The new car also introduces a number of minor tweaks that will be adopted by the i30 N hot hatchback.
Mechanically, the new model is virtually identical to the i30 N, with the same 2.0-litre petrol engine. It will again feature 247bhp in standard mode, or 271bhp with the Performance pack. With the vast majority of i30 N UK sales being the Performance variant, Hyundai has yet to confirm if it will offer the lower-powered Fastback N in this country.
Product manager Adrien Pere said that the decision to offer an N version of the fastback was to target a different audience, saying that it is pitched at buyers “looking more for refinement and sophistication, and a certain kind of understatement”.
Despite the fastback and hot hatch having slightly different target audiences, Hyundai opted against making bigger changes because the firm wants all its N models to have a consistent driving experience.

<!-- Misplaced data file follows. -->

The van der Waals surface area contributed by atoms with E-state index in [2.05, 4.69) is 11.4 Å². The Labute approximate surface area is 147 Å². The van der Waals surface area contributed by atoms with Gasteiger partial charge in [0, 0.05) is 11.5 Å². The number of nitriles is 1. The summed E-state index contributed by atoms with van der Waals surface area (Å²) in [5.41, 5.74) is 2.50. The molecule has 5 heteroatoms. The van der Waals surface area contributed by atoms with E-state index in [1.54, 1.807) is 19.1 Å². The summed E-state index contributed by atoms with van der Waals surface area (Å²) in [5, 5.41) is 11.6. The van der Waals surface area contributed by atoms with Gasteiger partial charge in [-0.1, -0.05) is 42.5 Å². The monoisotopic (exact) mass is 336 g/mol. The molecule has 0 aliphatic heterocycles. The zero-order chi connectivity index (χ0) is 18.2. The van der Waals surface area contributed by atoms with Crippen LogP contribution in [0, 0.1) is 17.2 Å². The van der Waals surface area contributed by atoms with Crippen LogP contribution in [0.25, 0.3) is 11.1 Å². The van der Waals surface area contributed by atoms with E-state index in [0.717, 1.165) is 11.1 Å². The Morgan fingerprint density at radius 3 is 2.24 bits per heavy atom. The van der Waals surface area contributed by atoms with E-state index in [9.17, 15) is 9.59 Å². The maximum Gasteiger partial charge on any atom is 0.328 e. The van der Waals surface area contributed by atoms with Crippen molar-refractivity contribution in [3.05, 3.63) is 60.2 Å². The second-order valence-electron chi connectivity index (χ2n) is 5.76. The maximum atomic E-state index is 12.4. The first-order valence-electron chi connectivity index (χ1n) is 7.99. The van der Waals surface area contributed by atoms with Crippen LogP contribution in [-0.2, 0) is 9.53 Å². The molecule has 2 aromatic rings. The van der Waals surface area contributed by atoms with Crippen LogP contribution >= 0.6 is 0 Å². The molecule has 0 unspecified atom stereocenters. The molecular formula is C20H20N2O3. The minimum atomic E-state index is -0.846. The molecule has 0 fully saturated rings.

“An N car is an N car,”said European engineering boss Klaus Köster. “We want an N car to stand for everything N stands for: it’s made for cornering and driver fun.”
Köster added that a number of minor changes to the suspension had been made when developing the new car — including work on the bump stops, hydraulics and anti-roll bar settings — with the target to make it “more rounded in some areas and a bit more playful”.